What we have been able to offer her, and I think she really values, is flexibility. She's able to work from home and she's quite open with the fact that she'll take time back in lieu…we're quite relaxed about her fitting other things into her day when she needs to, even if that's like an exercise class at lunchtime or the afternoon or whatever that might be. The owner and I were really passionate about that when we started the organisation…We didn't have the happiest time individually working in the food and drink industry from time to time…it can be quite a dated industry and quite a traditional industry where you're expected to show face between the hours of 8am and 5pm…they're your hours, you'll be there. We didn't value that, we didn't think that was the way to go...When we started the organisation we wanted to create a team environment that was nice to work in. (Anonymous, Food & Drink Sector, 1-10 employees)

At Prepress Projects, by contrast, the flexible working policy was relatively formal, and had been developed in response to the need to provide flexibility for women with childcare responsibilities:

We have flexible working as a policy for everybody, so people can start work at any time of the day. Our offices open at 7 a.m. in the morning and close at 6:30 p.m. We have core working hours of 10 a.m. to 4 p.m. Anybody can come and go as they want as long as they do their set number of hours in the week and meet all of our client demands. (Operations Director. Prepress Projects, Publishing. 11-50 employees)

A different approach was found in the co-operative context. At Greencity, the capacity to work flexibly was at the discretion of individual teams, which could democratically make decisions about the planning of work tasks. In this context, they had recently changed their manufacturing working practices to reduce the length of the working week:

Because it's a working co-operative, if a team decides to re-arrange their working day, as long as that rearrangement doesn't overlap and affect another team, then we're always welcome to hear suggestions and look at different alternatives. Pretty much every team has got autonomy within the wider business model…For example, our manufacturing team in the last six months have come away from five seven hour days to three twelve hour days. (Scott Erwin, Member Director. Greencity Wholefoods, Food Production and Wholesale, 11-50 employees)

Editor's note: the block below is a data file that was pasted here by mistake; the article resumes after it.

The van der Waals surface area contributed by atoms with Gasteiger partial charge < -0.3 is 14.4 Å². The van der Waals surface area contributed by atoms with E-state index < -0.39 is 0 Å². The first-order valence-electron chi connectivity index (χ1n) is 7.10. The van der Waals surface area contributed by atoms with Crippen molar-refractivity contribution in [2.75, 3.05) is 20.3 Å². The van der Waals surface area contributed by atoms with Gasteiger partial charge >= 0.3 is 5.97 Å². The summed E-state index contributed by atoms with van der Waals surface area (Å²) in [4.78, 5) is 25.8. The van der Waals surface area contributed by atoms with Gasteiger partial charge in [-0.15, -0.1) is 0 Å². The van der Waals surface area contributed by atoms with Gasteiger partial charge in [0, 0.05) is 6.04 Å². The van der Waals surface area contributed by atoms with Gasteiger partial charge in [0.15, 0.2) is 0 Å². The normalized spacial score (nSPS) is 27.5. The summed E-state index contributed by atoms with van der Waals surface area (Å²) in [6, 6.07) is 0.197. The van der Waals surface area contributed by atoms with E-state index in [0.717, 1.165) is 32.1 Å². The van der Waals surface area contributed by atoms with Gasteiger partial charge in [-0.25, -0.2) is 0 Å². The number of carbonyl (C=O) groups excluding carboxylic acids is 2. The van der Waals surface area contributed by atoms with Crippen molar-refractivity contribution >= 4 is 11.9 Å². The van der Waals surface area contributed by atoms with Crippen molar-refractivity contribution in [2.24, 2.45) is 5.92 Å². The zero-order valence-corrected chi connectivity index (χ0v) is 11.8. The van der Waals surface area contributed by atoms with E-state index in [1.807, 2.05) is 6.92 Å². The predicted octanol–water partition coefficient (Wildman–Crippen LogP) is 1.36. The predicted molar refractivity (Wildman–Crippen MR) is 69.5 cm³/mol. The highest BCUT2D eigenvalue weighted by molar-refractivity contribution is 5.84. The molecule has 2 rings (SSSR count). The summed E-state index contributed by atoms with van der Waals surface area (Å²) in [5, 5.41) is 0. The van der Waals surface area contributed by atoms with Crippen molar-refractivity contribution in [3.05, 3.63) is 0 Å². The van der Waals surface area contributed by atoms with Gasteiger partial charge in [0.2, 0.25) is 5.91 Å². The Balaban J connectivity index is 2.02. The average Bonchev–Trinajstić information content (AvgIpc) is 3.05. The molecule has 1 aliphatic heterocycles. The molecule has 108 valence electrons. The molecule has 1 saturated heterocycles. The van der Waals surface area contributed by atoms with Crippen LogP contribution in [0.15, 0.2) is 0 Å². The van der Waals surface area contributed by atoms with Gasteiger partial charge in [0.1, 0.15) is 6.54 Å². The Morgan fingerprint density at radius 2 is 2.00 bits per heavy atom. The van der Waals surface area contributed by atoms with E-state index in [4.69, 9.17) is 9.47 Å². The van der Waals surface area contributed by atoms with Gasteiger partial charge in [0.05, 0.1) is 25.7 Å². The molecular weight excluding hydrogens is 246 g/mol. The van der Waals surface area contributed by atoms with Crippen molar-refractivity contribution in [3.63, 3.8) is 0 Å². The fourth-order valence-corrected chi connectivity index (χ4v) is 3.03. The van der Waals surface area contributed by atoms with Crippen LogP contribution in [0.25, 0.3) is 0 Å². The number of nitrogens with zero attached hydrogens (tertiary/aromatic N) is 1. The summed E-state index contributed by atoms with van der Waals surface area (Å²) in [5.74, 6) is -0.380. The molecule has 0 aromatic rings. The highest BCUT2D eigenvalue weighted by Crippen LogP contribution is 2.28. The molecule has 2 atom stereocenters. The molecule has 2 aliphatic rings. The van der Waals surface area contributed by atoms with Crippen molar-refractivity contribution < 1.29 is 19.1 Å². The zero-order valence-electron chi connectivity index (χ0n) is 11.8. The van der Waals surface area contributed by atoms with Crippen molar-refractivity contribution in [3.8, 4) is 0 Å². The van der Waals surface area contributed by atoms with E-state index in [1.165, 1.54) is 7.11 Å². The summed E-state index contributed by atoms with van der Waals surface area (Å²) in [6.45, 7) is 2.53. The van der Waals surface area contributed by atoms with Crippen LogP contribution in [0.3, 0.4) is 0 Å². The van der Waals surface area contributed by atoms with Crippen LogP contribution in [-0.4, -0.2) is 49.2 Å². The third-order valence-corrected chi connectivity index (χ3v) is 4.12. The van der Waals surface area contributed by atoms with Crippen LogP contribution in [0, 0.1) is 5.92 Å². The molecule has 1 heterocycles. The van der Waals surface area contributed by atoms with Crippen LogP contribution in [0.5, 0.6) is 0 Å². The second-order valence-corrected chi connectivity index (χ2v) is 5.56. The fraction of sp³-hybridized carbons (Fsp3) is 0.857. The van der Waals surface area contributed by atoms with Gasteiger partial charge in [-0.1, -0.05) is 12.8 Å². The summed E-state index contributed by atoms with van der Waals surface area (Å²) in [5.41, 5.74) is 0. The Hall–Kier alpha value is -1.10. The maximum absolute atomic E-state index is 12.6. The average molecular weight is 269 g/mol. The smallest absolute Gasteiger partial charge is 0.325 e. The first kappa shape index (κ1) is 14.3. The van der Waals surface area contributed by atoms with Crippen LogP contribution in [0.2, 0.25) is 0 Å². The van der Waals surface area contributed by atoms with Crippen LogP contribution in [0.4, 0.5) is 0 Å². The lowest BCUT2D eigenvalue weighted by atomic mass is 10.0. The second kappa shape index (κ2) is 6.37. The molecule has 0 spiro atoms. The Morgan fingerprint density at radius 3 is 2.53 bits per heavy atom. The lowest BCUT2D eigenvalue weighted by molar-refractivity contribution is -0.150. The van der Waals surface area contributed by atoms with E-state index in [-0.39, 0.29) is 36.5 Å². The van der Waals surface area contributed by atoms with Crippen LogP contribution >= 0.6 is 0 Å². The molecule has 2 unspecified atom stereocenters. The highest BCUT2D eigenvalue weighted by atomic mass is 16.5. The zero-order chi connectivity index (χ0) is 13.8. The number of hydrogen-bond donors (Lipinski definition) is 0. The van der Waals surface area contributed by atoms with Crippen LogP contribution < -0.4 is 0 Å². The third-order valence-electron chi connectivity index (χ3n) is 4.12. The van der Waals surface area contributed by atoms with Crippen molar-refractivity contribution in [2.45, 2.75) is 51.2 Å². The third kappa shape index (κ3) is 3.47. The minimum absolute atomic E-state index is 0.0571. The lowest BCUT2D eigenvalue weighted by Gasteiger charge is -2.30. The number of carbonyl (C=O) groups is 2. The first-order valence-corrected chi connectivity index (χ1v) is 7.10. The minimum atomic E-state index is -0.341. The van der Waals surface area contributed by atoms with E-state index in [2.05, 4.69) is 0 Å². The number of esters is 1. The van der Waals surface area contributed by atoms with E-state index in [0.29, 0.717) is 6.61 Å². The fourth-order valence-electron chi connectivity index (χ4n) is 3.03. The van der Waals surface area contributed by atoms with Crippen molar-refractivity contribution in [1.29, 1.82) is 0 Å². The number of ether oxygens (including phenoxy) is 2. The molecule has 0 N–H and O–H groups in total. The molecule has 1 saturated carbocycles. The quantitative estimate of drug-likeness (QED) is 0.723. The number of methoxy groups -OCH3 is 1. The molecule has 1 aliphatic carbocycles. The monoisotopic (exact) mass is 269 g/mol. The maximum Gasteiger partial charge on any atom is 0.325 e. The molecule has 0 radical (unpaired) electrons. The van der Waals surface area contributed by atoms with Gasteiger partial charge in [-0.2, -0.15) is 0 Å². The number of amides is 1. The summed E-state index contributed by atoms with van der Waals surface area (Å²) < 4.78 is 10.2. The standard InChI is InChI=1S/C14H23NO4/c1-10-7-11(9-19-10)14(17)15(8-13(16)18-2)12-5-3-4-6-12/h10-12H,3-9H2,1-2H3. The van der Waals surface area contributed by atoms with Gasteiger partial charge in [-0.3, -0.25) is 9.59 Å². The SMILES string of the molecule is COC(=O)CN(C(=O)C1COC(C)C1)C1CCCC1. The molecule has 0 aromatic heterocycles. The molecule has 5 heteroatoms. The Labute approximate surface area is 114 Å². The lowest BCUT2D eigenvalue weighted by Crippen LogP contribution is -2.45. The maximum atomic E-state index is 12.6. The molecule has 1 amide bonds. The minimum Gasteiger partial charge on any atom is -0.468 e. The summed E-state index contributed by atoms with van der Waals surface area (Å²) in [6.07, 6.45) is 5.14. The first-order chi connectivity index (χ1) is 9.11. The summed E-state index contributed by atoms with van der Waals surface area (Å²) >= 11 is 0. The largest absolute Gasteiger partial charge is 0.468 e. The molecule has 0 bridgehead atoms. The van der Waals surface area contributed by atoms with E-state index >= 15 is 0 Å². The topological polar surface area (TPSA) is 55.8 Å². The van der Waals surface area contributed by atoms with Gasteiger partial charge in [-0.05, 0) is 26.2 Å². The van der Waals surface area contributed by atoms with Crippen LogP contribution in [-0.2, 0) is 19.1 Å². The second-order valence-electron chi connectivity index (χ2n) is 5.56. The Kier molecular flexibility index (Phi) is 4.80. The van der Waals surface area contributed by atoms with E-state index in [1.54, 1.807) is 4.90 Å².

Another example of a flexible working system, which had been accompanied by a high degree of innovation in working practices, was found at Scottish Water. Here:

We're one of the few businesses I'm aware of that has the four stage model of free, fluid, fixed and field…so jobs will be allocated to that structure, and within that, people will have an element of freedom. So, for example, a free worker will be free to choose where they wish to work from. So it's more based around the outputs that they're driving forward…that then gives females and males that have childcare responsibilities for example, the option to possibly say, I don't need to physically be within the office today, and can work from home, take a break in the middle of the day to deal with something else, then log in again later. And whether that's related to taking care of a child, as long as the outputs of work are happening then they can control how they want to do it. You do need supportive processes around agile working, for example line managers who are comfortable with not seeing their team all of the time. That can be a challenge. (David Hanlan and Darren May, Specialist HR Consultant and Performance & Reward Lead. Scottish Water, Water Utility. 1001-5000 employees).